On April 14, 1912, just before midnight, the unsinkable Titanic struck an iceberg. In less than three hours, it had plunged to the bottom of the sea, taking with it 1,500 of its 2,200 passengers. A Night to Remember depicts the ship's final hours in an unforgettable rendering of Walter Lord's book of the same name. Now, aficionados of this terrific film can compare it to the facts with Criterion's special edition, which features screen-specific commentary by Titanic experts Don Lynch and Ken Marschall.
Two years after Twentieth Century Fox released its melodramatic disaster film Titanic in 1953, Walter Lord's meticulously researched book A Night to Remember surprised its publishers by becoming a phenomenal bestseller. Lord had an intuition that readers craved the reality of the Titanic disaster, and not the romantically mythologized translations that relied on fictional characters to enhance the world's worst maritime disaster. Lord's book proved that truth is far more compelling than fiction. Three years after it appeared, the book was brought to the screen with the kind of riveting authenticity he had insisted upon in his own research. The 1958 British production of A Night to Remember remains a definitive dramatization of the disaster, adhering to the known facts of the time and achieving a documentary-like immediacy that matches (and in some ways surpasses) the James Cameron epic released 39 years later. The film erroneously perpetuates the once-common belief that Titanic sunk in one piece (instead of breaking in half as its bow began to plunge), but many other misconceptions are accurately corrected, and the intelligent screenplay by thrill-master Eric Ambler is a model of factual suspense. By making Titanic the star of the film, director Roy Baker emphasizes the excessive confidence of the booming industrial age and creates an intense realism that pays tribute to Walter Lord's tenacious quest for truth. --Jeff Shannon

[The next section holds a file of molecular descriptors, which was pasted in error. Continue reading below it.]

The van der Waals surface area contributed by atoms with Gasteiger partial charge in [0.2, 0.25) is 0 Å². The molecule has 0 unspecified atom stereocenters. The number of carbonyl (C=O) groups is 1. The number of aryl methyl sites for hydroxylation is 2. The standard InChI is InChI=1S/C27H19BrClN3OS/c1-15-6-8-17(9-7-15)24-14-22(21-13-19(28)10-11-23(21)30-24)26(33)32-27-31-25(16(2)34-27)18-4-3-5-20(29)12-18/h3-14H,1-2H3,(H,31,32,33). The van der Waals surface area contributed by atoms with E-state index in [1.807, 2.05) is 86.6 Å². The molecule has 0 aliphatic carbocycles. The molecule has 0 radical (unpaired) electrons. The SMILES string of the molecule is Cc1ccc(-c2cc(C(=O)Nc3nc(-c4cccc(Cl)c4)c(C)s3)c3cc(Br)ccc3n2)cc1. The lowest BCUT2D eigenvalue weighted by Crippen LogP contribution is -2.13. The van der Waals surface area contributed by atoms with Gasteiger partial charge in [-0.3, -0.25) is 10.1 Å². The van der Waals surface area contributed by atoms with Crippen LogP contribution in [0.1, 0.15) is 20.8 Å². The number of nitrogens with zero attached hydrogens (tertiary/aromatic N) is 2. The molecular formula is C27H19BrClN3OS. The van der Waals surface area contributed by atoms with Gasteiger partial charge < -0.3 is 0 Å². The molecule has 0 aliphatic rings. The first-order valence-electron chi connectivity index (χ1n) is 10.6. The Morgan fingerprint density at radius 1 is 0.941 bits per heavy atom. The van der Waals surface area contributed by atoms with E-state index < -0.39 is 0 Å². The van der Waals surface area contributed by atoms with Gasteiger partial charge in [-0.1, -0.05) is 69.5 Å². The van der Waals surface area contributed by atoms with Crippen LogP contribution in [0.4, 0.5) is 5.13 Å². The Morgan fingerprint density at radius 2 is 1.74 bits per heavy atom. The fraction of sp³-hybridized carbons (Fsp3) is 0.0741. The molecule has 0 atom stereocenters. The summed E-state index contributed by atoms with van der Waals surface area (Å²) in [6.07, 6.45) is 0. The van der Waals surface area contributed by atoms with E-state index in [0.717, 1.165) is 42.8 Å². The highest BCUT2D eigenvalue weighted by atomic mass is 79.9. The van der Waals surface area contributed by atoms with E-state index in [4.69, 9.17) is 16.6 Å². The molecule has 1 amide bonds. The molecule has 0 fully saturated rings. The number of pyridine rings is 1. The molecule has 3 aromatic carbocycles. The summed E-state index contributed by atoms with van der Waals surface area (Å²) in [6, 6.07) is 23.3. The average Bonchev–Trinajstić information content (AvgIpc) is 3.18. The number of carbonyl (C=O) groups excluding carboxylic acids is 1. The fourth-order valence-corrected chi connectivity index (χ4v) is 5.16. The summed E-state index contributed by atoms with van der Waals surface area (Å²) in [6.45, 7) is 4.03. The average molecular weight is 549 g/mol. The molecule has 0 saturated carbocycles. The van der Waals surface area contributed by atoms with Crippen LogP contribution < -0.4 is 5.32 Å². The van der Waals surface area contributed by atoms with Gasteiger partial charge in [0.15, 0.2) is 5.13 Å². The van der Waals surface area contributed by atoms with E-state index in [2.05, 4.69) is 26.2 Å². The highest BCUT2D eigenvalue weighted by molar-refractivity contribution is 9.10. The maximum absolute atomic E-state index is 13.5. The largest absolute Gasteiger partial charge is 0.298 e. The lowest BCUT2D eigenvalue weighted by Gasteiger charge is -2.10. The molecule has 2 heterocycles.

Really well done movie. One can more readily understand what those passengers must have gone through. You felt as if you were there, and were ever so glad that you weren't!!Published 1 month ago by G. Dohn
The real story, without the pap of two-dimensional people and phony story-lines. The tragedy as it happened.Published 15 months ago by Robert C. Mercier
I bought this movie as part of my brother's 60th birthday gift a couple of years ago. He first saw this movie as a young boy with our dad. Read morePublished 20 months ago by Dorothy Morgan Matula
Great movie ! Picture is clear and sound is great for this old movie.
I remove two stars, cause it lack of french audio track. Read more
The DVD was in the wrong region format. I used a conversion program to make it play on my player in my region. Read morePublished on Nov. 4 2013 by derlieberudi
Definitely a classic film. Better than all other films about Titanic disaster. Film was realistic in characters and events. OKPublished on Sept. 3 2013 by Robert Matthews